a list compiled by Alex Kasman (College of Charleston)

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The Fairy Chessmen (1951)
Henry Kuttner
(click on names to see more mathematical fiction by the same author)

A mathematician whose research involves a type of chess played with variable rules ("fairy chess") is the only one able to solve an "equation from the future" in which the constants are treated as variables that the "bad guys" are going to use to win World War III. Apparently, the fact that the equation involves lots of variables is supposed to be able to drive most mathematicians crazy. Sounds pretty unrealistic to me, but I must admit that I have not seen nor read this novel. If you have, please write in with more information!

Contributed by Charles A. Crayne

Although I rated this work as "Math is definitely a main theme", no knowledge of math is assumed, or required, on the part of the reader. The reason that the equation drives the attempted solvers insane is NOT its complexity, but rather because of the conflict between the absolute necessity of finding the solution, and the fact that the equation is, in fact, unsolvable -- both because it is incomplete, and because attempts to guess at the missing elements lead to results which demonstrably contradict the known laws of science. -- Chuck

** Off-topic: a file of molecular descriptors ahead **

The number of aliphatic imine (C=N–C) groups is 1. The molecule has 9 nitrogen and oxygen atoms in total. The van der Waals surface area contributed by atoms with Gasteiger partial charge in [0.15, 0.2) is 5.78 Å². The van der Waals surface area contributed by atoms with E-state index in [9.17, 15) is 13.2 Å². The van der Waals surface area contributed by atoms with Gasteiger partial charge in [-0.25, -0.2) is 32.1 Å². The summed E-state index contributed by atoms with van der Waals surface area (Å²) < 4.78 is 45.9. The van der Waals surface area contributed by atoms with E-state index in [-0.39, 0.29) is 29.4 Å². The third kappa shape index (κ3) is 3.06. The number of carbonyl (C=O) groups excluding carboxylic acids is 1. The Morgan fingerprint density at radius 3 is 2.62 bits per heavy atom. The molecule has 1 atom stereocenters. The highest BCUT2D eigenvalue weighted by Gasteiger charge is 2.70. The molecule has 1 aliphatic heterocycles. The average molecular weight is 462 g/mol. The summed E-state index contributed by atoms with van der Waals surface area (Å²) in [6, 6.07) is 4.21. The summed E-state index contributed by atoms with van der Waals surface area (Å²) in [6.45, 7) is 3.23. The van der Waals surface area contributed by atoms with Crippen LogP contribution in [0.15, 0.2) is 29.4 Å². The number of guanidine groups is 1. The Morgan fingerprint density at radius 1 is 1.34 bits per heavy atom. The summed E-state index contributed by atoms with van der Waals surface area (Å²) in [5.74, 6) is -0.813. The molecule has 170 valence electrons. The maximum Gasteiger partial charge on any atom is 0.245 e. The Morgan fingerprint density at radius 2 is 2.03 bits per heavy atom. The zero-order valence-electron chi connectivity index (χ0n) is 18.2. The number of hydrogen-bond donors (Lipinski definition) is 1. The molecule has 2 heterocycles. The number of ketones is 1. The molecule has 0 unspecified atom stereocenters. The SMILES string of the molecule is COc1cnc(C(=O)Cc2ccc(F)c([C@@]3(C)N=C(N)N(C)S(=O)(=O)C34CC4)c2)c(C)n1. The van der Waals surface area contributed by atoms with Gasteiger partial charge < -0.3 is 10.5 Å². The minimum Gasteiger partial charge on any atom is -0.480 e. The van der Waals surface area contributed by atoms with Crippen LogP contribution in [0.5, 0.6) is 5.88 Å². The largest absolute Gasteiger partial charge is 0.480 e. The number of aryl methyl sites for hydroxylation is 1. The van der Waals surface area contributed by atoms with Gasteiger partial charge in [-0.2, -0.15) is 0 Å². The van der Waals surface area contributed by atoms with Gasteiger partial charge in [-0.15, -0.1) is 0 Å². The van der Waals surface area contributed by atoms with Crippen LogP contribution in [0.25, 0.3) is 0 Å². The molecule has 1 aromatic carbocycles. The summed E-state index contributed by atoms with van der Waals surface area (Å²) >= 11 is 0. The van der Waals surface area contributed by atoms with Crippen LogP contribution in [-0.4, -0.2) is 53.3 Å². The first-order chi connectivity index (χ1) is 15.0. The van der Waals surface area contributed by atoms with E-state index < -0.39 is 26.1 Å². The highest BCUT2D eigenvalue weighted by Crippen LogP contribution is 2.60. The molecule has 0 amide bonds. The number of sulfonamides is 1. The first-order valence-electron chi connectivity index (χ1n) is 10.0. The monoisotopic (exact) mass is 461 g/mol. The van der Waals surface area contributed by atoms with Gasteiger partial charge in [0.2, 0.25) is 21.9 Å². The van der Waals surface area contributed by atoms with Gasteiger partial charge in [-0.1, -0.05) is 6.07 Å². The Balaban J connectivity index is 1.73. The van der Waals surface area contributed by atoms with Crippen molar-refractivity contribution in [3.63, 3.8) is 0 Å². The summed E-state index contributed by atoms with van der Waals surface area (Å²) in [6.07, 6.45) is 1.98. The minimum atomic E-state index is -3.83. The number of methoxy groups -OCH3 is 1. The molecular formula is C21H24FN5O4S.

(Note: This is just one work of mathematical fiction from the list. To see the entire list or to see more works of mathematical fiction, return to the Homepage.)

Works Similar to The Fairy Chessmen
According to my `secret formula', the following works of mathematical fiction are similar to this one:
  1. The Time Axis by Henry Kuttner
  2. The Ghost from the Grand Banks by Arthur C. Clarke
  3. The Last Starship from Earth by John Boyd
  4. Mathematicians in Love by Rudy Rucker
  5. The Hollow Man by Dan Simmons
  6. Ratner's Star by Don DeLillo
  7. River of Gods by Ian McDonald
  8. Diaspora by Greg Egan
  9. Eifelheim by Michael Flynn
  10. The Ah of Life by Banks Helfrich (Writer and Director)
Ratings for The Fairy Chessmen:
RatingsHave you seen/read this work of mathematical fiction? Then click here to enter your own votes on its mathematical content and literary quality or send me comments to post on this Webpage.
Mathematical Content:
3.5/5 (2 votes)
Literary Quality:
5/5 (1 votes)

GenreScience Fiction,
MotifMental Illness, War, Time Travel,
TopicFictional Mathematics,

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Exciting News: The 1,600th entry was recently added to this database of mathematical fiction! Also, for those of you interested in non-fictional math books let me (shamelessly) plug the recent release of the second edition of my soliton theory textbook.

(Maintained by Alex Kasman, College of Charleston)